The end result is a level of agility that is hard to match with anything other than ‘Hidden IT’. Unlike hidden IT though, the BPM software still allows you to conform to each of the points we raised above.
Anyone logged into the Workstream System can instantly see his or her performance quantified by a few key process performance metrics – how long am I taking, vs. everyone else.
Workstream has extensive real-time monitoring dashboards that allow deep visibility of process performance. Dashboards can show simple metrics – such as a ‘good, bad and ugly’ meter that tracks the real-time performance of SLA driven processes. You can then drill down to see details (via further charts) of the stages in a process which are causes of delays. The dashboards highlight problem areas – such as which tasks are currently taking more time, and you can drill down to see the captured data, view operators comments or even see the value of financial or other fields behind the troublesome tasks. This deep visibility allows you to understand and solve the causes of delays on a real-time basis.
Build your process by dragging in the relevant checklist for conformance. You don’t need to know when you are building your process what needs to be checked for – just that a compliance (or other) check is required.
Then add the list of compliance checks when the process is up and running. The actual checklist can be added to as the system is running – and they will automatically appear in forms as live processes continue on.
Many BPM engines store information in a way that makes reporting hard. With Workstream, the data you capture with your forms is organized into tables in a relational database – and these tables connected using relationships.
For example, if you have a customer form which contains many orders, then Workstream will automatically link the orders to the customer record – making it easy to find ‘How many orders were placed by this customer in the last 2 years ?’
Workstream has a deep reporting capability that allows a customer to drag and drop the fields in a process – and correlate them by the stage reached in a process as well as by dates etc. Anyone can do this – and see results on-screen instantly.
When you are happy with the results, export the resulting report to Excel or PDF, or just store it online to share with your workers.
This makes it easy to look at processes data from a risk and audit point of view. For example, answer the following questions at the click of a few buttons:
1. The status of financial transactions by time, by user and by process stage 2. Who made what change to any data in any form
Workstream Automation was created in 2003 by a team of experienced IT and business professionals. It delivers tools and methodologies that help clients analyze, improve and implement business processes, and gather key insights into their business by the use of innovative process monitoring and intelligence technologies. Besides serving clients directly, we also work closely with other partner consulting firms. We help them serve their own clients by providing our innovative process optimization tools and quality support and training modules. Workstream is headquartered in the UK and has offices in USA and Pakistan.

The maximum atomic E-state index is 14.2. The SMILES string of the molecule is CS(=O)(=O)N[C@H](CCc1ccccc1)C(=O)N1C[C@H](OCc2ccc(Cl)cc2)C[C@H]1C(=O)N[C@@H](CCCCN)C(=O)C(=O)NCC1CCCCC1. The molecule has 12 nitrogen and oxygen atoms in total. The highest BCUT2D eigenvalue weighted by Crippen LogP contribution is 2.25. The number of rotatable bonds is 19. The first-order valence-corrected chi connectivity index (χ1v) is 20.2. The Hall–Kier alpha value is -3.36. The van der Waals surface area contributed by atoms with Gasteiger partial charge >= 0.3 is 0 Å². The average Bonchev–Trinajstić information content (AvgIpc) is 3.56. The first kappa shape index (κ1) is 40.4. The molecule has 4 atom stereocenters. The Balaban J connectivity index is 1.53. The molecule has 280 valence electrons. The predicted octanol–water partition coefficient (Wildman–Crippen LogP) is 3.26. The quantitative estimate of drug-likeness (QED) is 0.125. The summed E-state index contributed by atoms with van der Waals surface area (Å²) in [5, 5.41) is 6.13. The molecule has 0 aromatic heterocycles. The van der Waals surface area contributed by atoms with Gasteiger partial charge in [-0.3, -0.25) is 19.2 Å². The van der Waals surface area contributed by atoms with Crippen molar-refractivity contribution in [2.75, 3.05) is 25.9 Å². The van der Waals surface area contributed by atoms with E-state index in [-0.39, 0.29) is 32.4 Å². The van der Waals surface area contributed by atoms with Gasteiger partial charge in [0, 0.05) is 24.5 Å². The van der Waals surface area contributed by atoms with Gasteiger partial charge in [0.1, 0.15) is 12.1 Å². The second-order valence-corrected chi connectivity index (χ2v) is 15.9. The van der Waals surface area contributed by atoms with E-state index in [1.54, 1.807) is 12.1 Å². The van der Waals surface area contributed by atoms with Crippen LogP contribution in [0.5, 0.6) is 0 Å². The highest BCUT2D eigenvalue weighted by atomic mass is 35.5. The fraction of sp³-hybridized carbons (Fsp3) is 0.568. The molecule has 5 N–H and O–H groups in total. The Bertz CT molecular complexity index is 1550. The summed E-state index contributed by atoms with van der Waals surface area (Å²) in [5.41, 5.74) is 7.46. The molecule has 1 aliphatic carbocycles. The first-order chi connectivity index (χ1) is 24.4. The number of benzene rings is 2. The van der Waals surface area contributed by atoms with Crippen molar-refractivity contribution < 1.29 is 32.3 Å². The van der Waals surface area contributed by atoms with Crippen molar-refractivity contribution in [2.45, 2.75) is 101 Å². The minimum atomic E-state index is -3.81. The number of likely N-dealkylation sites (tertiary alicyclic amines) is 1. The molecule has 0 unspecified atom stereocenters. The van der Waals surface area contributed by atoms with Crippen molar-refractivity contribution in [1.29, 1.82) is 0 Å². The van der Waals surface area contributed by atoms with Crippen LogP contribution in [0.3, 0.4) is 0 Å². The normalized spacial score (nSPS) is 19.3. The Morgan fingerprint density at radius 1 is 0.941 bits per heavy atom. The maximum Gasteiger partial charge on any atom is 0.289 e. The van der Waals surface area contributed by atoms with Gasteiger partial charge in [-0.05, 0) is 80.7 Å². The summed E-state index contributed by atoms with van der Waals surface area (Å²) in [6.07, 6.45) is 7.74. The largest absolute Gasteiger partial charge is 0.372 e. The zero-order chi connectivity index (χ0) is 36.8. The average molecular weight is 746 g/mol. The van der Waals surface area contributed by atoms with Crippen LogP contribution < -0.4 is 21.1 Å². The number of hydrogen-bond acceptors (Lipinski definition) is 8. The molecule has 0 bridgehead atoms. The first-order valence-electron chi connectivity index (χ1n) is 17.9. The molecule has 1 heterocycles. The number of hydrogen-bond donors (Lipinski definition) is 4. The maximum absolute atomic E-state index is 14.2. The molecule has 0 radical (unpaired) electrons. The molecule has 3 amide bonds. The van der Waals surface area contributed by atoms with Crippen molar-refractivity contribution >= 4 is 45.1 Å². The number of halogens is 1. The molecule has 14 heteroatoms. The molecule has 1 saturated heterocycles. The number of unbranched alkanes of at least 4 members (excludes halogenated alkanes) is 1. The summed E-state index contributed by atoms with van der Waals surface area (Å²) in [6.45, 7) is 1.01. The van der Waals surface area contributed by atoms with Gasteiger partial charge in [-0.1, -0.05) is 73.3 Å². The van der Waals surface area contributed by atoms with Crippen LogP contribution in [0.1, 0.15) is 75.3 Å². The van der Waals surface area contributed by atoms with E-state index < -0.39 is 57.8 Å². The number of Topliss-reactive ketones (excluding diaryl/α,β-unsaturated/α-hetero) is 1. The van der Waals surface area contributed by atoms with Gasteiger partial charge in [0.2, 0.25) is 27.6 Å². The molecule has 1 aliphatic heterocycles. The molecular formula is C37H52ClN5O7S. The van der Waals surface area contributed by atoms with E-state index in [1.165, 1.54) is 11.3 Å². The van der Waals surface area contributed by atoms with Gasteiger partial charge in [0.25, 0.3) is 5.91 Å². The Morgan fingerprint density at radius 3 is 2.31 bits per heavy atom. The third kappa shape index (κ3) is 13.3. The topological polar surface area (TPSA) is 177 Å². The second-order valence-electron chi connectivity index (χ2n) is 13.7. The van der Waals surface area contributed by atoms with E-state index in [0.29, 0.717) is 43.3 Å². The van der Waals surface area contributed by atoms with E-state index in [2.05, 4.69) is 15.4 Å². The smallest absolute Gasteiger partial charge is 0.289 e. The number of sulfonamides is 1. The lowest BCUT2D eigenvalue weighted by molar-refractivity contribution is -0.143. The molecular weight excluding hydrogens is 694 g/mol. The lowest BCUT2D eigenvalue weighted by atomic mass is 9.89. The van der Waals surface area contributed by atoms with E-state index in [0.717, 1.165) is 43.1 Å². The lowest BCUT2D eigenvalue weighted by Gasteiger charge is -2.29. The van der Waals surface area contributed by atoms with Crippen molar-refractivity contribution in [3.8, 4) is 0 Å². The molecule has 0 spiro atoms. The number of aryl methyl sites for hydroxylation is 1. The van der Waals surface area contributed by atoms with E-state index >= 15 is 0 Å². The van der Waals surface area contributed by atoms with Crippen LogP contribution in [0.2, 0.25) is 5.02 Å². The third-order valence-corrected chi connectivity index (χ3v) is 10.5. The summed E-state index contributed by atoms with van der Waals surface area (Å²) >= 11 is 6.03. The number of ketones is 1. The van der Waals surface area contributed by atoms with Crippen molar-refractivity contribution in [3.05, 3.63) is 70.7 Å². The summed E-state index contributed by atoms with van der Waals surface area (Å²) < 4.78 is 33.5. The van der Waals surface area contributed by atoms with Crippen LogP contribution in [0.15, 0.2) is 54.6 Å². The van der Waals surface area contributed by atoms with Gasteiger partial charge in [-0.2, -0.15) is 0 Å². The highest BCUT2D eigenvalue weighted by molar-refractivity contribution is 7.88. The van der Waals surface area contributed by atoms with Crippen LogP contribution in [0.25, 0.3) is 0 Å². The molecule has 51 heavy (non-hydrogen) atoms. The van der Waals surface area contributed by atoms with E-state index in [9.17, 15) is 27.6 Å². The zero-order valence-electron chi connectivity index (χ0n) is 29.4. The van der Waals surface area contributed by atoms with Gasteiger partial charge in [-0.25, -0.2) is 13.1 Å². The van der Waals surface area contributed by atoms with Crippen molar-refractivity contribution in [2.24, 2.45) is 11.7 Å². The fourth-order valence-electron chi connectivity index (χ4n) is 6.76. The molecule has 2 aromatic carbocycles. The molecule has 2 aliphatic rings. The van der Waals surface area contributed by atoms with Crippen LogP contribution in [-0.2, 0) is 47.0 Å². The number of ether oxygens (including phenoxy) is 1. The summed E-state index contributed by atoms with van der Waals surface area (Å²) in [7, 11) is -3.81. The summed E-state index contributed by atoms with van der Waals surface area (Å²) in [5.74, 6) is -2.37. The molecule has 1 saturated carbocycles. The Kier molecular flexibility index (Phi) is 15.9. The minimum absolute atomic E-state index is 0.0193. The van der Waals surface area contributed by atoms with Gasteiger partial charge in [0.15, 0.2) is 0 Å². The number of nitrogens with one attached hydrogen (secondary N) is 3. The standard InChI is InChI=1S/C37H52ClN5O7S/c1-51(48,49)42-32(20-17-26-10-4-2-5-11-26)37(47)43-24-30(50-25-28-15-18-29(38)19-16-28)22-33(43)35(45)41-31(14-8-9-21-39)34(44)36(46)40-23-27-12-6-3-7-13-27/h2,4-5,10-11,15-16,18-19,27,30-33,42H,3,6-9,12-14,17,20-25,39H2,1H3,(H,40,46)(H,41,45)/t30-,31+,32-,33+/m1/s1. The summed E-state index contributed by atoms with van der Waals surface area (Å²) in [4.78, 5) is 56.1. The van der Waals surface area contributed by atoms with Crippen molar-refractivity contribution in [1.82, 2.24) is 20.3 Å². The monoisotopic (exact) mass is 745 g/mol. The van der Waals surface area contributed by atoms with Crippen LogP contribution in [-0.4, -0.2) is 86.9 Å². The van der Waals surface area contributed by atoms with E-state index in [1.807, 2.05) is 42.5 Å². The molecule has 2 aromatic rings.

Workstream Business Suite provides the complete approach to improving, monitoring and automating business processes. WorkstreamBusinessAnalyst (WBA’s) intuitive graphical user interface helps users to rapidly develop process maps, perform analysis through easy-to-understand detailed graphs and deploy re-designed processes efficiently. The core of our process monitoring and automation business comprises the QualityTrack ™ (WQT) and RapidAutomator ™ (WRA) products. WQT is an innovative process tracking solution that allows businesses to monitor the real-time performance of their business processes, while WRA allows them to convert their business operations into web-based workflows. The WorkstreamProcessRepository (WPR) consolidates all processes into a central web-based location, where processes can be collaboratively viewed and edited by anyone with a web browser and the right access level. It maintains version control and graphically displays changes, allowing administrators to review and approve changes.
Urooj is a UK based consultant specializing in technology and operational process improvement, with a degree from Imperial College, London. He has worked with Accenture, JP Morgan Chase, Morgan
Stanley, Deutsche Bank, RBS, Santander and Bank or America / Merrill Lynch, and is now CEO of Workstream Automation Ltd, a company that produces IT tools for business process management based on real-life experience at these and other organizations. Urooj is continuously engaged in using the latest technology trends to analyze, measure and improve business processes.
Urooj specializes in conducting system and functional evaluation of technology systems and the IT organization as a whole, using structured methodologies such as the IT Capability Maturity Model
(which evaluates the IT organization along seven different dimensions), the Application Portfolio Optimization methodology (for evaluating the functional and strategic fit of all technology systems) and the Architecture Assessment Model (which evaluates technology architecture within an organization).
Urooj has a Master’s degree from Imperial College, London, and lives and works in the UK, where he has been a keen IT specialist for the past 24 years.